Officers armed with top grades

14th April 2000 at 01:00
Not many people know it, but the army runs the second highest-performing state sixth-form college in the country, Simon Midgley reports.

THE PROSPECTUS dubs Welbeck College the "army's best kept secret". Its students get some of the best academic results in the country, but the Nottinghamshire boarding establishment is not well-known outside military circles.

Housed in magnificent listed buildings, Welbeck grooms the young men and women who will become the officer elite of the British army's technical corps.

The college occupies most of Welbeck Abbey, near Worksop, ancestral home of the Dukes of Portland, and has 320 acres of parkland and five lakes.

Exams are taken in an old ballroom, the former outdoor ice-skating rink is now a parade ground, and there are corridors embedded with metal railway lines. These once rushed food to the reclusive fifth Duke of Portland's table, in a heated truck.

Despite the eccentricities of their predecessors, the present inhabitants of Welbeck College score an average of 28.1 A-level points per student - making it the country's second highest-achieving sixth-form college after Hills Road in Cambridge and the 19th top state school.

The college also aims to develop leadership and ensure that the 200 students reach peak physical fitness, which means a packed all-day schedule.

Mornings consist of academic study and PE, while afternoons are devoted to sports and adventure training such as climbing. One afternoon a week is spent in military training. The college has an assault course, gym, climbing wall and firing range. The lakes are used to learn to kayak. Computer screens displaying bulletin boards dot the college.

Senior students can qualify as physical training instructors and then help instruct junior students in PT and basic military skills.

Time is also spent helping elderly and disabled people. There are two hours of prep every weekday evening.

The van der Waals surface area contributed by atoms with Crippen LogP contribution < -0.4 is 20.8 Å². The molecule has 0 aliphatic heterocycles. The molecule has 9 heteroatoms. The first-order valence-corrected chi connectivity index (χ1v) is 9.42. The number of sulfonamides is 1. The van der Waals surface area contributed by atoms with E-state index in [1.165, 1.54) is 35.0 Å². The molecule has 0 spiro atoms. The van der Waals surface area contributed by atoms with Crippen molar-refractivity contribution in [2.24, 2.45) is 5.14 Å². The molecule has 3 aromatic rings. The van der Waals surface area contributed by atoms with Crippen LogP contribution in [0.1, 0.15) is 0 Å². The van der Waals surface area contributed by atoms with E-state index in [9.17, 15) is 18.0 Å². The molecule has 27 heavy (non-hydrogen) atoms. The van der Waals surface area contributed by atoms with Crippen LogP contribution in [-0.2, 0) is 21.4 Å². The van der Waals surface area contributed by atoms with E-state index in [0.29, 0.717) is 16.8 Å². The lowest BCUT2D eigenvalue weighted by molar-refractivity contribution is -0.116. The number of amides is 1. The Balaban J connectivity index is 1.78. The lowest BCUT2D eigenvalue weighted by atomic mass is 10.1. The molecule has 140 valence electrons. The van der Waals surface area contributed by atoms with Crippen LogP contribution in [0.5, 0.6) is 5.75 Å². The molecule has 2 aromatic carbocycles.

Students are bright, articulate, self-confident and surprisingly mature. They are also well-disciplined and polite. All adults are deferred to as "si" or "ma'am".

The college draws most of its students from state comprehensive schools (some 80-85 per cent) and is keen to take more girls (it has 46 at present) and more ethnic-minority pupils.

Students do pay top-up fees - but these are low, and are means-tested: 40 per cent of parents pay pound;400 a term or less. The bulk of funding comes from the Ministry of Defence, which subsidises students by pound;10,000 per year.

Despite a bill for the MOD running into millions of pounds, the investment is considered to be well worth it. At a time when engineers are highly sought after, the army considers it crucial.

Major General John Sutherell, commandant of the Royal Military College of Science in Oxfordshire, said the college had a key role in ensuring that the army had enough officers with engineering backgrounds. Almost half of officers who train at Sandhurst need such expertise.

Also, evidence suggests that people who commit themselves at 16 to the army tend to stay on longer than other officers.

Some 400 applicants apply each year for the 110 first-year places. The college's entrance criteria include a minimum 15 points at GCSE, a B in the GCSE maths higher level paper, a BB in dual-award science and at least a grade C in English. Candidates must also show leadership qualities and a desire to compete and achieve.

At Welbeck, students study A-levels in maths, physics and one other subject, for example, electronics or chemistry.

Most students go on to an engineering degree at the Royal Military College of Science - now part of Cranfield University, followed by a year at Sandhurst. But some go to Oxbridge or other leading universities.

Once they have committed themselves to the army, they must spend at least five years in one of the technical corps which include the Royal Engineers and the Corp of Royal Signals.

Tony Halliwell, the college's principal, said that the MOD is considering whether Welbeck might also serve the navy and air force as well. "That would be a very exciting initiative," he said, "and a superb challenge."

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